Blu-rayTM micro structures resolved - in an ordinary light microscope! (III)
Once more - why are we making so much fuss about the Blu-ray microscopy? It is quite simple:
No matter what kind of leisure time activity or professional work you are performing
with your microscope - you should know about its performance and its physical limits.
CD, DVD and Blu-ray have a big advantage in common: they are standardized all over
the world. As a consequence everybody in possession of one of these can participate
in a universal microscope performance check. This is a big difference when
compared e.g. to diatom test specimens. As some among you will know anyway,
there is a certain variability among diatom test specimens. This variability can
be explained by different embedding media with different diffraction indices and
by tiny, but not neglegible differences in the sizes of the actual diatom individuals.
In contrast the industrial media can serve as true sub micrometer rulers.
Last but not least each Blu-ray is a wonderful demonstration object
in order to illustrate the physico-chemical borderline of light microscopy.
For this sake please simply look once more at our light microscopic photomicrograph
of a Blu-ray (fig. 1, green color center area):
Fig 1: Combined photomicrographs
of a CD, a DVD and a Blu-ray in uniform magnification.
Please note that the Blu-ray part of the image is slightly retouched with
a few dust particles removed. Cf. additional technical informations in our previous magazine issues
[ English keywords: Blu-ray disk, microscope, microscopy, diffraction limit ]
When looking around in the internet you will read on and on that
the light microscopic resolution is diffraction limited. This has to be accepted, of course.
But, on the other hand, nobody can actually precisely say what this means in practice.
It sounds reasonable to state that the resolution limit should be approximately
half of the light wavelength of "average" blue light
thus defining the resolution limit as circa 200 nm.
When looking back into the original primary literature it becomes clear that
even Ernst Abbe, a mathematical genius, finally resorted to a non-numerical, verbal definition
of the light microscopic resolution limit [very free translation by us - sorry]:
"As it is by no means possible, even by immersion, to reach a
viewing angle above 180° (with respect to air) we have to accept the consequence
that the resolution limit with central illumination will never exceed the value
of a full wavelength, with extreme oblique illumination the value of
a half wavelength of blue light" [Abbe, 1873, S. 456]
For those among you who are able to read German, please consider to use the better,
original text by Ernst Abbe: "Da nun auch beim Immersionssystem der Oeffnungswinkel durch kein Mittel erheblich
über diejenige Grösse, die 180° in Luft entsprechen würde, hinausgeführt werden kann,
so folgt, dass […] die Unterscheidungsgrenze für centrale Beleuchtung doch niemals über
den Betrag der ganzen, und für äusserste schiefe Beleuchtung niemals über den der halben
Wellenlänge des blauen Lichts um ein Nennenswerthes hinausgehen wird."
Kurt Michel, not an intellectually light weight personality either, being the chief of the ZEISS
optical engineering at his time, also tended to a soft verbal definition, namely
[once more in free translation by us]:
"There is no exact borderline for microscopic resolution. Instead, the visibility of
detail resolution is continuously decreasing within a certain range which
we should call a 'critical range of the resolution'"[Michel 1950].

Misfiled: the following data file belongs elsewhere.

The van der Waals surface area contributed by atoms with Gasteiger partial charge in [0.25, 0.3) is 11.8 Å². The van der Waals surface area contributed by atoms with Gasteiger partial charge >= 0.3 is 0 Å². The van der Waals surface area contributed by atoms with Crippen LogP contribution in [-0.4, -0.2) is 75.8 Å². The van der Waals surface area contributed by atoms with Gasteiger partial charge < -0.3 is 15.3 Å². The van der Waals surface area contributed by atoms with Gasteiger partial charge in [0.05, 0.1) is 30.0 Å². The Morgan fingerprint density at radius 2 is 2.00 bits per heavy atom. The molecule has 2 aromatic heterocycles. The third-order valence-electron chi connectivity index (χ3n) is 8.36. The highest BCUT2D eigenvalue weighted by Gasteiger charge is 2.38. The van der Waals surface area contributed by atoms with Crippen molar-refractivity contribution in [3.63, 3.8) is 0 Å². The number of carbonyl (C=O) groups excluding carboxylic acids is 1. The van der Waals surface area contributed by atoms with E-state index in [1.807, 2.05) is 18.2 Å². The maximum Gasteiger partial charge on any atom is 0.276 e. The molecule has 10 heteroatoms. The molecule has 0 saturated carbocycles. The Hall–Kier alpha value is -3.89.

In German: "Es besteht keine scharfe Grenze für das Auflösungsvermögen.
Die Deutlichkeit der Auflösung nimmt vielmehr innerhalb eines gewissen Bereichs,
den wir den 'kritischen Bereich der Auflösung' nennen wollen, allmählich ab."
Gerhard Göke, a more modern author and writer of a prolific microscopy
textbook is supporting this line of argument as well,
by using "upper" and "lower" resolution pairs in his monograph [Göke 1988].
When looking at fig. 1, 2 and 3 in their relationship it becomes obvious that all three distances
marked in the schematic cross-section of fig. 3 can be more or less "seen" (in fig. 1).
As a consequence it does make sense to stick to a conservative microscopic resolution
limit of "circa 0.2 µm" but it doesn't make sense to fix it at a precise
numerical value of "200 nm". Instead it might be somewhere in the
range between ca. 130 and 190 mµ.
Fig. 2: The well-defined
fine structure of three computer storage media: CD, DVD and Blu-Ray. From this image
it becomes clear that all three of them can serve as high precision "nano rulers"
and light microscopic test specimens at the limit of light microscopic resolution.
Image source: Wikimedia Commons (Cmglee - Own work, CC BY-SA 3.0, Link)
Fig. 3: Schematic Blu-ray cross section on the basis of fig. 2.
Now, what do you think - which of the three distances marked in red can can be actually perceived and resolved in fig. 1?
We think, all three of them, more or less. This would imply a microscopice resolution limit well beyond (below) 200 nm.
Now we might argue in the direction of either of those three lines. But still
there can be no doubt that the Blu-ray fine structure is well within the reach
of the classic light microscope and that all publications stating the opposite
are (slightly but definitely) wrong.
It might help to have a closer look at the original German literature:
Ernst Abbe: Beiträge zur Theorie des Mikroskops und der mikroskopischen Wahrnehmung.
In: Archiv für mikroskopische Anatomie. Volume 9, Nr. 1, December 1873, p. 413–468
[quoted on the basis of the German Wikipedia chapter "Auflösung (Mikroskopie)"]
Kurt Michel: Die Grundlagen der Theorie des Mikroskops. p. 211. Stuttgart 1950.
Gerhard Göke: Moderne Methoden der Lichtmikroskopie. p 53. Stuttgart 1988.
© Text, images and video clips by
Martin Mach (email@example.com).
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